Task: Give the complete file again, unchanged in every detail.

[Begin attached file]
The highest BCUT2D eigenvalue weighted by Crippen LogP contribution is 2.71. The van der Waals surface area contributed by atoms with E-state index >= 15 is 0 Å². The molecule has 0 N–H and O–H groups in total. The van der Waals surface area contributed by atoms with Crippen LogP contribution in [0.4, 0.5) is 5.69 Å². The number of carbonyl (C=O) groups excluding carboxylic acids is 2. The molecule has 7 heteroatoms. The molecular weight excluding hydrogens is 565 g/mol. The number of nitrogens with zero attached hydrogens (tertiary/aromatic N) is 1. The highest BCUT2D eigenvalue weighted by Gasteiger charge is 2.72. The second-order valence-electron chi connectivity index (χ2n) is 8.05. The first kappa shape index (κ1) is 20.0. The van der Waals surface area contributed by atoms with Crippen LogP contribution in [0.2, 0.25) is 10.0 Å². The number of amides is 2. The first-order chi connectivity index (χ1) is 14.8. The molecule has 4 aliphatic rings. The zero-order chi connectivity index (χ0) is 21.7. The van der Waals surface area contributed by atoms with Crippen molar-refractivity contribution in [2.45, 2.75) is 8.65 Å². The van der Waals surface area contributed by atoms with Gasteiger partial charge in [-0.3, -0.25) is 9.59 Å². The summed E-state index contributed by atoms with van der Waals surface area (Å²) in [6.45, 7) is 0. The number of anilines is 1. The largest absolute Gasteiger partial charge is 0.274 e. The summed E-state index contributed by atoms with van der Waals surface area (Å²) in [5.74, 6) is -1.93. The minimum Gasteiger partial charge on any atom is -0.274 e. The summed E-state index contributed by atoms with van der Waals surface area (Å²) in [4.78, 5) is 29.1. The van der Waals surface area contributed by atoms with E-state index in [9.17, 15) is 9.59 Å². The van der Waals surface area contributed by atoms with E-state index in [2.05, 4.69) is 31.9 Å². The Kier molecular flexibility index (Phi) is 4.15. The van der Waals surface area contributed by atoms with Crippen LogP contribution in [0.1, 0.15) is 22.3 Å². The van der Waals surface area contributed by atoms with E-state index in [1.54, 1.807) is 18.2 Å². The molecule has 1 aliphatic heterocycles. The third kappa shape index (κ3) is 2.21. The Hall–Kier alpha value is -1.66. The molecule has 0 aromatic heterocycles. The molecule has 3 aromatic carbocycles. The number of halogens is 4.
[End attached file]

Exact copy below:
The highest BCUT2D eigenvalue weighted by Crippen LogP contribution is 2.71. The van der Waals surface area contributed by atoms with E-state index >= 15 is 0 Å². The molecule has 0 N–H and O–H groups in total. The van der Waals surface area contributed by atoms with Crippen LogP contribution in [0.4, 0.5) is 5.69 Å². The number of carbonyl (C=O) groups excluding carboxylic acids is 2. The molecule has 7 heteroatoms. The molecular weight excluding hydrogens is 565 g/mol. The number of nitrogens with zero attached hydrogens (tertiary/aromatic N) is 1. The highest BCUT2D eigenvalue weighted by Gasteiger charge is 2.72. The second-order valence-electron chi connectivity index (χ2n) is 8.05. The first kappa shape index (κ1) is 20.0. The van der Waals surface area contributed by atoms with Crippen LogP contribution in [0.2, 0.25) is 10.0 Å². The number of amides is 2. The first-order chi connectivity index (χ1) is 14.8. The molecule has 4 aliphatic rings. The zero-order chi connectivity index (χ0) is 21.7. The van der Waals surface area contributed by atoms with Crippen molar-refractivity contribution in [2.45, 2.75) is 8.65 Å². The van der Waals surface area contributed by atoms with Gasteiger partial charge in [-0.3, -0.25) is 9.59 Å². The summed E-state index contributed by atoms with van der Waals surface area (Å²) in [6.45, 7) is 0. The number of anilines is 1. The largest absolute Gasteiger partial charge is 0.274 e. The summed E-state index contributed by atoms with van der Waals surface area (Å²) in [5.74, 6) is -1.93. The minimum Gasteiger partial charge on any atom is -0.274 e. The summed E-state index contributed by atoms with van der Waals surface area (Å²) in [4.78, 5) is 29.1. The van der Waals surface area contributed by atoms with E-state index in [9.17, 15) is 9.59 Å². The van der Waals surface area contributed by atoms with E-state index in [2.05, 4.69) is 31.9 Å². The Kier molecular flexibility index (Phi) is 4.15. The van der Waals surface area contributed by atoms with Crippen LogP contribution in [0.1, 0.15) is 22.3 Å². The van der Waals surface area contributed by atoms with E-state index in [1.54, 1.807) is 18.2 Å². The molecule has 1 aliphatic heterocycles. The third kappa shape index (κ3) is 2.21. The Hall–Kier alpha value is -1.66. The molecule has 0 aromatic heterocycles. The molecule has 3 aromatic carbocycles. The number of halogens is 4.